```/*********************************************************
/
/ mersenne.c
/
/ A program to implement a Lucas-Lehmer primality test
/ for Mersenne primes, to find all Mersenne primes up to
/ (2^31)-1, and their associated perfect numbers.
/
/ Paul Soper
/
/ June, 2014
/
/********************************************************/

#include "stdio.h"
#include "stdlib.h"  /* because we use malloc */

/*  long longpow(long x, long y) does integer
exponentiation, returning x^y */

long longpow(long x, long y) {
long i = 0;  /* a counter */
long product = 1;
for (i = 0; i < y; ++i) {
product = product * x;
}
return (product);
}

int main() {
/* Mersenne primes take the form M = 2^p - 1, where
p is a prime number.  So to find all M up to p = 31,
we need a list of primes up to 31.  We could generate
the list by trial division or by a sieve, but for
simplicity here I am going to populate the list by
hard coding it */

long* pr = (long*)malloc(sizeof(long)*12);
*pr = 2;
*(pr+1) = 3;
*(pr+2) = 5;
*(pr+3) = 7;
*(pr+4) = 11;
*(pr+5) = 13;
*(pr+6) = 17;
*(pr+7) = 19;
*(pr+8) = 23;
*(pr+9) = 29;
*(pr+10) = 31;

/* Now we will step through the list of primes, and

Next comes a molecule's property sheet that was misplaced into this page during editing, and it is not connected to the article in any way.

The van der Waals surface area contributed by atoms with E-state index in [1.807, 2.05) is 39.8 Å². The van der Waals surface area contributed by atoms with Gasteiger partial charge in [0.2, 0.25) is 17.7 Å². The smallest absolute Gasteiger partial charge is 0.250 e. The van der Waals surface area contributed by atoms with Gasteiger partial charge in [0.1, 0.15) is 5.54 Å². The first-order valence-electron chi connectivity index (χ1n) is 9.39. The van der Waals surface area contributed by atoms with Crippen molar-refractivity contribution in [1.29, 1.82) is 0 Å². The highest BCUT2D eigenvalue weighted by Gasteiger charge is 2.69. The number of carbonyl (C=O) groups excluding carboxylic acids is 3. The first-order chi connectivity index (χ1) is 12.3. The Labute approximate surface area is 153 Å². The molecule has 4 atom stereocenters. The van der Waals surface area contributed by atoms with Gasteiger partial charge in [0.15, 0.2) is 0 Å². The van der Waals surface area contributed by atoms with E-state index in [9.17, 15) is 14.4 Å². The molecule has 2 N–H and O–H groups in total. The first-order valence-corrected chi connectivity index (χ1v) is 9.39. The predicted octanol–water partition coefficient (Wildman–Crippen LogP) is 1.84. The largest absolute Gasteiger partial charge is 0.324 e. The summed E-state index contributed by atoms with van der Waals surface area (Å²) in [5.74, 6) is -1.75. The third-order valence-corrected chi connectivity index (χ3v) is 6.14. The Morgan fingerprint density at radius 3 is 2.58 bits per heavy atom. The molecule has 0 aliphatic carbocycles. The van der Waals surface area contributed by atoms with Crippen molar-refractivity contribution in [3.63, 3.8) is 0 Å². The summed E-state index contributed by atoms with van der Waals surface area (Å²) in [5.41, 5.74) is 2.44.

determine for which primes 2^p-1 is also prime */

int i = 0; /* a counter */
for (i = 0; i <= 10; ++i) {
/* The Lucas-Lehmer primality test for Mersenne
primes works like this:
Establish a sequence:  s(0) = 4, and
s(n) = s(n-1)^2 - 2
M=2^p-1 is prime only if s(p-2) mod M = 0

Note that, to keep s from growing too quickly,
we can apply the modular division at each
step rather than waiting for s(p-2)

The test only works for odd p, so we have to
put in a work around for p = 2 */

int p = *(pr + i);  /* the prime number for the
exponent in the candidate M */

long M = longpow(2, p) - 1;  /* the candidate M */

long s = 4; /* the seed for the sequence */

int j; /* a counter */

/* apply the Lucas-Lehmer test */

for (j = 0; j < (p-2); ++j) {
s = ((s*s) - 2) % M;
}

/* If s == 0, M is prime.  M = 2^p - 1.  If M is
prime, then (2^p - 1)*(2^(p-1)) is a perfect
number.  Print p, M, and the associated perfect
number */

/* This is the work around for p = 2.  The LLT
does not work unless p is odd.  The only even
prime is p = 2, so we'll hard code that option */

if ((s == 0) || (p == 2)) {
long perf = M * longpow(2, p-1);
printf ("p = %d, M = %ld is prime, %ld is perfect\n",
p, M, perf);
}
}

/* free the allocated array and end */

free (pr);

return (0);
}

```